Ice Caves No Longer Safe
The ice formations in Leelanau Township, north of the park, are no longer safe to visit. High winds have fractured the ice, moving it to the west. Huge cracks have formed in the cave arches, making them very unsafe and open water is now visible.
A number of studies have been conducted to locate and identify the lichens found within the Lakeshore. Since 1985, researchers have found 195 species which is believed to be over 90% of the lichens present. This amount of lichen flora is good for an area comprised of mostly hardwood forests and dry sand dunes. The bogs and wetland areas were host to several of the northern lichens. Trees along the forest edge, around the farmsteads, and in the abandoned orchards produced many lichens.
The woodlands on stabilized dunes near the Lake Michigan shoreline produced many lichens on both the trees and on the ground as the various lichen species took advantage of the moist, marine environment. Interest in studying lichens as an indicator of air quality and atmospheric pollutants may lead to future research studies within the Lakeshore.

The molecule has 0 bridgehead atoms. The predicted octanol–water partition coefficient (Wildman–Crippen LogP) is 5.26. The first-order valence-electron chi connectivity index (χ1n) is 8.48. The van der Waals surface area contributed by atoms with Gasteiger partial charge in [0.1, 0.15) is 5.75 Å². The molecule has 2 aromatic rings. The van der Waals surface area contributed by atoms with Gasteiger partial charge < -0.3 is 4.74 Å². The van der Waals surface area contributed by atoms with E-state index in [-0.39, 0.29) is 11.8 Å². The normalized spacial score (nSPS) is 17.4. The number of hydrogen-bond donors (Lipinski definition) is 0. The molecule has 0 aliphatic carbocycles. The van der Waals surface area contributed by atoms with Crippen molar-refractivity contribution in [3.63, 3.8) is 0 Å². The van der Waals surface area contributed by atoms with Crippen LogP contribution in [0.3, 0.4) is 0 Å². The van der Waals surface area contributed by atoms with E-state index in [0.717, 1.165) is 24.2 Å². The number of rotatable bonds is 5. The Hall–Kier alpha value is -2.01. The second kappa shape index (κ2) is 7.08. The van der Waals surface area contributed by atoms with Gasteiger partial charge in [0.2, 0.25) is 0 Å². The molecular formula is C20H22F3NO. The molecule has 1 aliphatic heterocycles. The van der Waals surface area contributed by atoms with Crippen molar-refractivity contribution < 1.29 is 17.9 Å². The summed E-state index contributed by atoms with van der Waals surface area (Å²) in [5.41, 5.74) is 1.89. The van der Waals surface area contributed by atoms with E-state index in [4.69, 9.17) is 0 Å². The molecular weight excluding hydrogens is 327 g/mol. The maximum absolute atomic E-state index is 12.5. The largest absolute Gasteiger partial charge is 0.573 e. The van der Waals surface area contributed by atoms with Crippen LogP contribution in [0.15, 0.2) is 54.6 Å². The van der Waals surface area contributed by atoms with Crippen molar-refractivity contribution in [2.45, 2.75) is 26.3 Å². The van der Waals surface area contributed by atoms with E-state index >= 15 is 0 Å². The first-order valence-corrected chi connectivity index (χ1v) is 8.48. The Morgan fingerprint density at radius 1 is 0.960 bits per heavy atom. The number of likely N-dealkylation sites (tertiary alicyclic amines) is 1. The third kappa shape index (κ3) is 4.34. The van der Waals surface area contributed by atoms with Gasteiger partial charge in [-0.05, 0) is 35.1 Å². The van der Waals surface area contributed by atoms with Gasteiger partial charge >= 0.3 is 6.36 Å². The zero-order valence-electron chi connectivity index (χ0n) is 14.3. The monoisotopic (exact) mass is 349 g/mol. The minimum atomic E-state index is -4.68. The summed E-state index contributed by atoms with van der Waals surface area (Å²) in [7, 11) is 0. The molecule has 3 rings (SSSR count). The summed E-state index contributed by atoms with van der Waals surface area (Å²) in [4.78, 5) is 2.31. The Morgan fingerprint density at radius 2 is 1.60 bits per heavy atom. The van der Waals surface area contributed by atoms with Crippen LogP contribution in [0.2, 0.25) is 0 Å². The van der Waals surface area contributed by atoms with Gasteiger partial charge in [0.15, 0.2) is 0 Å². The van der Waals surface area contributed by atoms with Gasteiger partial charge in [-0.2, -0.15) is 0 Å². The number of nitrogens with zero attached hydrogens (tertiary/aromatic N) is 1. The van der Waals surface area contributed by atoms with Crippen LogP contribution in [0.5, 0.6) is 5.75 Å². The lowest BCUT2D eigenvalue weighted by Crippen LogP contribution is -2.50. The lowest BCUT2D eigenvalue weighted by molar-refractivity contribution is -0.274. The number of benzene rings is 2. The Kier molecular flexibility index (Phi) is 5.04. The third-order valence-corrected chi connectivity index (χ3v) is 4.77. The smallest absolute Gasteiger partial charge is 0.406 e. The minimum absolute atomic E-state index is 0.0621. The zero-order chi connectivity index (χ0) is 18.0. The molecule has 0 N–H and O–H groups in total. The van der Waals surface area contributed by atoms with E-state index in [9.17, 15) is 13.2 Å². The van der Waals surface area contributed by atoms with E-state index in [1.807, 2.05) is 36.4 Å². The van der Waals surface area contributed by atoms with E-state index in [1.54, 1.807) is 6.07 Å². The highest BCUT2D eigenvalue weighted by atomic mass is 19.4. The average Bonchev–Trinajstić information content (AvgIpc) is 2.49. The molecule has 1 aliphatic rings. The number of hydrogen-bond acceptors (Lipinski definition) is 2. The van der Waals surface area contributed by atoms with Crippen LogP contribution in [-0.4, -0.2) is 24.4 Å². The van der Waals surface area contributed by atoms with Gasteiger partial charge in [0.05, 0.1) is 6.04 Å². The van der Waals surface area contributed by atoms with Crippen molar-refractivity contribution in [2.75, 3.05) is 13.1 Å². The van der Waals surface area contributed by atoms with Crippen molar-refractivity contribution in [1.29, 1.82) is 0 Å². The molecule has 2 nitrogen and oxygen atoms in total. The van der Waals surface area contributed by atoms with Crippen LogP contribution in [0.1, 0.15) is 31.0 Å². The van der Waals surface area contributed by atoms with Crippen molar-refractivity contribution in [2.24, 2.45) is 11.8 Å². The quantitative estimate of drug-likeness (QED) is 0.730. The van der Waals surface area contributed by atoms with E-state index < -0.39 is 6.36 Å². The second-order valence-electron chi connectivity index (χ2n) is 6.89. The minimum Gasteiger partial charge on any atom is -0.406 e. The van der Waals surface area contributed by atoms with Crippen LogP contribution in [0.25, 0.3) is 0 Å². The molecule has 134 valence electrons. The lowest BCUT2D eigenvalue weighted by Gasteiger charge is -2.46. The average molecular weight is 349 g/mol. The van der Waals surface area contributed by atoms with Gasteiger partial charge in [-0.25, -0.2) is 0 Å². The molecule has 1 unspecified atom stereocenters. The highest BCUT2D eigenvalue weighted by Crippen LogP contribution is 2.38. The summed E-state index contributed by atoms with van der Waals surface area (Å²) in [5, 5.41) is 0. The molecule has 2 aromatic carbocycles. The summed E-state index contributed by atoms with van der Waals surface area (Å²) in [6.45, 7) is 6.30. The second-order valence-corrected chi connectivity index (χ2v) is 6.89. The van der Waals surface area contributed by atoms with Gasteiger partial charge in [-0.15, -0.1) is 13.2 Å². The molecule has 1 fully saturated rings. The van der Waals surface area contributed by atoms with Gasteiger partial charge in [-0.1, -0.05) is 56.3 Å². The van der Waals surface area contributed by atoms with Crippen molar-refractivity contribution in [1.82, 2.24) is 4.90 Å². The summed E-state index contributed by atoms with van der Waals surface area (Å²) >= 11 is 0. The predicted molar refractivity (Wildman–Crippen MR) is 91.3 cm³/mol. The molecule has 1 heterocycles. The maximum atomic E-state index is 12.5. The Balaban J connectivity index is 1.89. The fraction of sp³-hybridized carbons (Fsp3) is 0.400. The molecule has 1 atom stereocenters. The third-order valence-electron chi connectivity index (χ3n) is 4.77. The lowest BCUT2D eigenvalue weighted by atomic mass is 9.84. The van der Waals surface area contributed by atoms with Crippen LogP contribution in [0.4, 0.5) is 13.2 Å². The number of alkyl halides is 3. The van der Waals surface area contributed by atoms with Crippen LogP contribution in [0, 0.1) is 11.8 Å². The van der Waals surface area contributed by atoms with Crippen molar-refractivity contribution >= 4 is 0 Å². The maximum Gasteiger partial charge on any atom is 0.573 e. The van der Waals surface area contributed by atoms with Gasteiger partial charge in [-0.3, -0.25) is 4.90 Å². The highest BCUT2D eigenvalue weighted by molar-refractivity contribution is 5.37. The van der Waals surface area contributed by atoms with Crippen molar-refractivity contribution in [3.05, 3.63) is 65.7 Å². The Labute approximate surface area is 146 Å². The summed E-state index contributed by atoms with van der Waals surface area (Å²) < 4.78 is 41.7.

Did You Know?
North Manitou Island, part of Sleeping Bear Dunes National Lakeshore, is located in the pristine waters of Lake Michigan about 8 miles off the Northwest part of Michigan's Lower Peninsula. It's 15,000 acres, managed as wilderness is Backpacking Heaven! More...